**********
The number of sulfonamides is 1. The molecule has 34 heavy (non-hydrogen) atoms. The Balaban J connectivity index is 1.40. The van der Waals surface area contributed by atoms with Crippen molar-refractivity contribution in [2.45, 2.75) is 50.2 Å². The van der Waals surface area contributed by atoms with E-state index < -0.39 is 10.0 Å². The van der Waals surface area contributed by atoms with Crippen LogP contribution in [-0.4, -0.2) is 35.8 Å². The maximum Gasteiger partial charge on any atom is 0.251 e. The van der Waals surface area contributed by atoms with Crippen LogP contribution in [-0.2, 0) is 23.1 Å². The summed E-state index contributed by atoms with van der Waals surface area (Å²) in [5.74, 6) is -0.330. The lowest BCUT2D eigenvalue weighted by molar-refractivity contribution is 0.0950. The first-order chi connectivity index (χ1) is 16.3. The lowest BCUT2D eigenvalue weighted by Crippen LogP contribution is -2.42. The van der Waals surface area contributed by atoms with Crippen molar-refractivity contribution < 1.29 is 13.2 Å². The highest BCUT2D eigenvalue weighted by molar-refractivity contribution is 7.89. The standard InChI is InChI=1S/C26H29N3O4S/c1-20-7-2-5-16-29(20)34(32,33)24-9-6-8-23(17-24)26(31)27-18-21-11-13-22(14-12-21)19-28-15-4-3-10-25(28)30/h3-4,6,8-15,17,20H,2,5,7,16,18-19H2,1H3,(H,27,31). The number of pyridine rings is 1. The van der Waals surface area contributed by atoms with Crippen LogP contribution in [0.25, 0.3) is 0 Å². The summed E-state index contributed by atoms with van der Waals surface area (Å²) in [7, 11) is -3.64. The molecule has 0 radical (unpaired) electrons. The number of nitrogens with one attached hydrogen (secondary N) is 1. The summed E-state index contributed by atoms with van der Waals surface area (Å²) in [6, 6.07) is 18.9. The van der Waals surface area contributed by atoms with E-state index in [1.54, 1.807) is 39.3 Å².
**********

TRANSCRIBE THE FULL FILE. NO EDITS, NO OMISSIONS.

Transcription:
The number of sulfonamides is 1. The molecule has 34 heavy (non-hydrogen) atoms. The Balaban J connectivity index is 1.40. The van der Waals surface area contributed by atoms with Crippen molar-refractivity contribution in [2.45, 2.75) is 50.2 Å². The van der Waals surface area contributed by atoms with E-state index < -0.39 is 10.0 Å². The van der Waals surface area contributed by atoms with Crippen LogP contribution in [-0.4, -0.2) is 35.8 Å². The maximum Gasteiger partial charge on any atom is 0.251 e. The van der Waals surface area contributed by atoms with Crippen LogP contribution in [-0.2, 0) is 23.1 Å². The summed E-state index contributed by atoms with van der Waals surface area (Å²) in [5.74, 6) is -0.330. The lowest BCUT2D eigenvalue weighted by molar-refractivity contribution is 0.0950. The first-order chi connectivity index (χ1) is 16.3. The lowest BCUT2D eigenvalue weighted by Crippen LogP contribution is -2.42. The van der Waals surface area contributed by atoms with Crippen molar-refractivity contribution < 1.29 is 13.2 Å². The highest BCUT2D eigenvalue weighted by molar-refractivity contribution is 7.89. The standard InChI is InChI=1S/C26H29N3O4S/c1-20-7-2-5-16-29(20)34(32,33)24-9-6-8-23(17-24)26(31)27-18-21-11-13-22(14-12-21)19-28-15-4-3-10-25(28)30/h3-4,6,8-15,17,20H,2,5,7,16,18-19H2,1H3,(H,27,31). The number of pyridine rings is 1. The van der Waals surface area contributed by atoms with Crippen LogP contribution in [0.25, 0.3) is 0 Å². The summed E-state index contributed by atoms with van der Waals surface area (Å²) in [7, 11) is -3.64. The molecule has 0 radical (unpaired) electrons. The number of nitrogens with one attached hydrogen (secondary N) is 1. The summed E-state index contributed by atoms with van der Waals surface area (Å²) in [6, 6.07) is 18.9. The van der Waals surface area contributed by atoms with E-state index in [1.54, 1.807) is 39.3 Å².